50 years ago, chloroquine-resistant malaria spread to Africa and killed millions of children.
Flickr/DFID – UK Department for International Development
The emergence of resistance to artemisinin — a drug used to combat infections with the malaria parasite Plasmodium falciparum — mirrors the emergence of resistance to a different drug, chloroquine, which arose in the same part of Cambodia 50 years ago. It then spread quickly to Africa killing millions of children.
The only way to ensure that artemisinin-resistant malaria does not reach the rest of the tropical world might be to eliminate P. falciparum malaria at its source, at least temporarily, argues White. The affected part of Cambodia is geographically separated from other malarial areas, so this should prove possible, he says.
White pinpoints three questions to consider in deciding a course of action. Is enough being done to counter the threat, has artemisinin-resistant malaria spread already and is a truly radical approach to disease control justified?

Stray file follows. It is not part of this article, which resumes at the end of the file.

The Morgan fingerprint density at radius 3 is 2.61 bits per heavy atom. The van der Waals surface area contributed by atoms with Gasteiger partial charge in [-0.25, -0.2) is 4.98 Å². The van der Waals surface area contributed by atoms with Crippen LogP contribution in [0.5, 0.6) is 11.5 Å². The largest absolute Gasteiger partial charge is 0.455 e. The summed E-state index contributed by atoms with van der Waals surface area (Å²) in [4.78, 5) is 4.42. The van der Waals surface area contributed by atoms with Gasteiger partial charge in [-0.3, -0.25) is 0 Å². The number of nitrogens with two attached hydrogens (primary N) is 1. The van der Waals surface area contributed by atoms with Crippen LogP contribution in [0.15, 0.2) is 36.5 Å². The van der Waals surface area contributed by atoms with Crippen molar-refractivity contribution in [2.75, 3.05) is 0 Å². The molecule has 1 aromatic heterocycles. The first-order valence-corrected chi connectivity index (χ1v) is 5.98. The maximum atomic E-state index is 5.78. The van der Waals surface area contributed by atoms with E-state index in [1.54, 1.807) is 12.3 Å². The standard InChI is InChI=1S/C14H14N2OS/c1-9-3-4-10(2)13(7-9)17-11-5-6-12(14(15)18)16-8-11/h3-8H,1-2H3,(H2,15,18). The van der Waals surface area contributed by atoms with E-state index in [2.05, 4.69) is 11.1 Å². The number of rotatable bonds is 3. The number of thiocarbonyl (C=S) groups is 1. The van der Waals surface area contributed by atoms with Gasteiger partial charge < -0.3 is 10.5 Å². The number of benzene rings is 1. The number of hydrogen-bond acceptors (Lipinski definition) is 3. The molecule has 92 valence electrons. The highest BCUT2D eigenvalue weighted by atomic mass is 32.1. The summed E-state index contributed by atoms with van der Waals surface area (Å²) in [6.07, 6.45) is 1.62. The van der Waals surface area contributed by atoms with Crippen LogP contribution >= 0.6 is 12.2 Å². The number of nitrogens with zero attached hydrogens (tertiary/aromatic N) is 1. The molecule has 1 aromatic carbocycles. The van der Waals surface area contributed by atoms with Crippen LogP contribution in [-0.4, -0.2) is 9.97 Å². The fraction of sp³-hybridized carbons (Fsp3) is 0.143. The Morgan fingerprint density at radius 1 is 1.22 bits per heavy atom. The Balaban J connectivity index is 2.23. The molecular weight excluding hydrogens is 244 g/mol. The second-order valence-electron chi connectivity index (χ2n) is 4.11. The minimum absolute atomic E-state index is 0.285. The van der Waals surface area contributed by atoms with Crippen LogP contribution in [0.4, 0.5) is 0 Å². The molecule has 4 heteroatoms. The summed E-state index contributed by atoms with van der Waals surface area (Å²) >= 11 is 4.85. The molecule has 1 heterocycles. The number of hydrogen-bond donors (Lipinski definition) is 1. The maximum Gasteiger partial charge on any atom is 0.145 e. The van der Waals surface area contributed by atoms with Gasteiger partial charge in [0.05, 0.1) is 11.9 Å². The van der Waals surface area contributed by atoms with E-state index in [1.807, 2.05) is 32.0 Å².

If artemisinin resistance spreads widely, current strategies against malaria will be made redundant, he says.
The world has shown a limited ability to respond rapidly and effectively to global threats from infectious diseases. A 'passive model' of response — where individual countries make funding proposals to the Global Fund to Fight Aids, Tuberculosis and Malaria, for example — seems too "hit-and-miss", says White. He suggests that affected countries are involved in finding a solution, that the WHO takes a strong lead to tackle the problem and that high-level political backing for this effort is essential.